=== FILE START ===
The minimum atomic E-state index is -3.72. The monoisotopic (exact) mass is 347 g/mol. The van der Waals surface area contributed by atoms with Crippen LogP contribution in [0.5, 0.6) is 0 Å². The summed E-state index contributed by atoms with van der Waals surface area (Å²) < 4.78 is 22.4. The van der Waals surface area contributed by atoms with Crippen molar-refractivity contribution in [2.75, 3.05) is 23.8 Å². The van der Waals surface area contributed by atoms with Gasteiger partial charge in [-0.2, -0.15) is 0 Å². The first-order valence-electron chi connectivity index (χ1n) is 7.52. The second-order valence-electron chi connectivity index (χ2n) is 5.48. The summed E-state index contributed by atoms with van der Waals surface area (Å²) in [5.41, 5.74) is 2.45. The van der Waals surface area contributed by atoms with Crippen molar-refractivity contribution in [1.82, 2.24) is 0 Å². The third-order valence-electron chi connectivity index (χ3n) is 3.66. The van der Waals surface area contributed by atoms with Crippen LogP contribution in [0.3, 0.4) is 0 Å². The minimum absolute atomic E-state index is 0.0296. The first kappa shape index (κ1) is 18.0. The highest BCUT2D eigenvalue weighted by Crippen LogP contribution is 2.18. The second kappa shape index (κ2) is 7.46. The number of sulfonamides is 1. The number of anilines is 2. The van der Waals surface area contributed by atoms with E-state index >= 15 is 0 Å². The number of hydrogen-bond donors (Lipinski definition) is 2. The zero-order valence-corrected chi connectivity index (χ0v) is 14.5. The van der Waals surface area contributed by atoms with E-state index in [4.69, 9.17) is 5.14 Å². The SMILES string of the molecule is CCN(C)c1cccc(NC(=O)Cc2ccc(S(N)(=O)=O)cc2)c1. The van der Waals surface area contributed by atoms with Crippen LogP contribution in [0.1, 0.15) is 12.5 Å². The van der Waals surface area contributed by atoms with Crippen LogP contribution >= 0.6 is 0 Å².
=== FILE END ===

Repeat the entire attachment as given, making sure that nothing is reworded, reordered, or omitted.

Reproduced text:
The minimum atomic E-state index is -3.72. The monoisotopic (exact) mass is 347 g/mol. The van der Waals surface area contributed by atoms with Crippen LogP contribution in [0.5, 0.6) is 0 Å². The summed E-state index contributed by atoms with van der Waals surface area (Å²) < 4.78 is 22.4. The van der Waals surface area contributed by atoms with Crippen molar-refractivity contribution in [2.75, 3.05) is 23.8 Å². The van der Waals surface area contributed by atoms with Gasteiger partial charge in [-0.2, -0.15) is 0 Å². The first-order valence-electron chi connectivity index (χ1n) is 7.52. The second-order valence-electron chi connectivity index (χ2n) is 5.48. The summed E-state index contributed by atoms with van der Waals surface area (Å²) in [5.41, 5.74) is 2.45. The van der Waals surface area contributed by atoms with Crippen molar-refractivity contribution in [1.82, 2.24) is 0 Å². The third-order valence-electron chi connectivity index (χ3n) is 3.66. The van der Waals surface area contributed by atoms with Crippen LogP contribution in [0.3, 0.4) is 0 Å². The minimum absolute atomic E-state index is 0.0296. The first kappa shape index (κ1) is 18.0. The highest BCUT2D eigenvalue weighted by Crippen LogP contribution is 2.18. The second kappa shape index (κ2) is 7.46. The number of sulfonamides is 1. The number of anilines is 2. The van der Waals surface area contributed by atoms with E-state index >= 15 is 0 Å². The number of hydrogen-bond donors (Lipinski definition) is 2. The zero-order valence-corrected chi connectivity index (χ0v) is 14.5. The van der Waals surface area contributed by atoms with E-state index in [4.69, 9.17) is 5.14 Å². The SMILES string of the molecule is CCN(C)c1cccc(NC(=O)Cc2ccc(S(N)(=O)=O)cc2)c1. The van der Waals surface area contributed by atoms with Crippen LogP contribution in [0.1, 0.15) is 12.5 Å². The van der Waals surface area contributed by atoms with Crippen LogP contribution >= 0.6 is 0 Å².